Data Science

Instead of Jobs, Artificial Intelligence Is Killing Business Models


Artificial Intelligence is real and it is here. But successfully putting AI into action isn’t exactly a walk in the park — it requires a fundamental rethinking of the business. The pressure is on — 53 percent of executives responding to a recent survey said their industry has “already experienced disruption” due to AI. An example that applies to potential AI-driven disruption in the retail sector is Amazon’s Go store in Seattle, which employs AI to operate with no checkout clerks or lines — purchases are tracked as shoppers remove items from the shelves.

Along with signaling disruption, a recent survey of 1,000 business and IT leaders commissioned by Infosys which finds AI — as we know it today — has moved beyond the experimentation stage, and is delivering real benefits. The vast majority of the executives surveyed, 86 percent, say their organizations surveyed have “middle” or “late-stage” AI deployments, and view AI as a major facilitator of future business operations. In addition, 73 percent agreed or strongly agreed that their AI deployments have already transformed the way they do business, and 90 percent of C-level executives reported measurable benefits from AI within their organizations.

Believe it or not, AI is more than just automation. While a majority of organizations in the survey, 66 percent, start off using AI to automate routine or inefficient processes, it becomes a factor in innovation and differentiation as time goes on and experience is gained. For example, 80 percent of IT decision makers at organizations in later stages of AI deployment reported that they are using AI to augment existing solutions, or build new business-critical solutions and services to optimize insights and the consumer experience. The same percentage of C-level executives said their future business strategy “will be informed through opportunities made available with AI technology.” Another 42 percent also expect significant impact in research and development in the next five years.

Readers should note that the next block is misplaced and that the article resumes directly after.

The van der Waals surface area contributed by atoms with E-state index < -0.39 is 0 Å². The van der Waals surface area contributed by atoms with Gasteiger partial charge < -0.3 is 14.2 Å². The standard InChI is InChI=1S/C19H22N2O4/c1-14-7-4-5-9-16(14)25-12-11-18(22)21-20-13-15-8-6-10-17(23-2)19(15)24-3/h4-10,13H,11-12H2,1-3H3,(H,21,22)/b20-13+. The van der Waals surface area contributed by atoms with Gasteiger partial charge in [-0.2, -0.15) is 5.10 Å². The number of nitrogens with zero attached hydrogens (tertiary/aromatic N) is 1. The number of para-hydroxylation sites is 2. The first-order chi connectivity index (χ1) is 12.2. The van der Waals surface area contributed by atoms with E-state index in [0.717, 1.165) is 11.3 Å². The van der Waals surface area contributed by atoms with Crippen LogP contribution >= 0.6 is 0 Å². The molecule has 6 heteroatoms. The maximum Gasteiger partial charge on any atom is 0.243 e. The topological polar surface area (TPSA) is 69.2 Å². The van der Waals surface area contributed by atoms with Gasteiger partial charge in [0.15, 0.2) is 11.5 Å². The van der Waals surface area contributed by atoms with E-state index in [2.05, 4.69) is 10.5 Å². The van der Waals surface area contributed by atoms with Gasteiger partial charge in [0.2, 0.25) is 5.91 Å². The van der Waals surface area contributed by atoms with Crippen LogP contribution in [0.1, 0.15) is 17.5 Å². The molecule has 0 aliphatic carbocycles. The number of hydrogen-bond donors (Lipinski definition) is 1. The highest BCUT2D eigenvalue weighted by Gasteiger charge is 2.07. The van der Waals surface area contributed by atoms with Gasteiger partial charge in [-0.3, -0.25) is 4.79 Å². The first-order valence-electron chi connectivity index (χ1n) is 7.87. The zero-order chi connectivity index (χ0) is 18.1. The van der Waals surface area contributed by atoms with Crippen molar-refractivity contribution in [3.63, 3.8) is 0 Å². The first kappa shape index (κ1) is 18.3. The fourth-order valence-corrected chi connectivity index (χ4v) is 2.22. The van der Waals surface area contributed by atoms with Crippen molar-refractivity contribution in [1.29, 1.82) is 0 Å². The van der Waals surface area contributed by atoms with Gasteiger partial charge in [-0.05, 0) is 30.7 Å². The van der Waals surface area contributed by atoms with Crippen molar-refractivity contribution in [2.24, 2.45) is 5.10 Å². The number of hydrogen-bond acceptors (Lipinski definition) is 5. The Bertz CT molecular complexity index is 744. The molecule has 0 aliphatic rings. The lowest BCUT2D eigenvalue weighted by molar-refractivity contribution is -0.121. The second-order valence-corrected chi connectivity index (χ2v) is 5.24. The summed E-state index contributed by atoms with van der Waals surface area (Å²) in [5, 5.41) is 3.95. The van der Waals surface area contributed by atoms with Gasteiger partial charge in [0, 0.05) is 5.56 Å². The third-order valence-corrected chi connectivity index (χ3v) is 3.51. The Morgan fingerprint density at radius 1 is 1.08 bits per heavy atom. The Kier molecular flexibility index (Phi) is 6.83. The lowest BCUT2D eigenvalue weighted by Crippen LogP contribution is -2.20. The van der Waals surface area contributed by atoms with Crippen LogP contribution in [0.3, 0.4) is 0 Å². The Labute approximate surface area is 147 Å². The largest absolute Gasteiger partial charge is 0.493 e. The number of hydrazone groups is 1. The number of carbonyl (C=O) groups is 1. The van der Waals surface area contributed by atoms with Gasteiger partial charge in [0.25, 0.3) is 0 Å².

As Mohit Joshi, president of Infosys, puts it in the forward to the report: “So far, the arc of AI leans toward empowerment and giving humans the tools necessary to automate redundant tasks, detect and analyze hidden patterns in data and generally make possible revolutionary insights that will make our lives better.”

As mentioned above, AI is already becoming a disruptive force. Two-thirds of executives in the telecom sector say AI is disrupting their industry, along with 63 percent of banking and insurance executives. A majority of retailers, 54%, also are feeling the impact. (Amazon Go, mentioned above, is just one example.) The only industry not feeling the heat from AI is public sector or governmental organizations.

Read the source article in Forbes.


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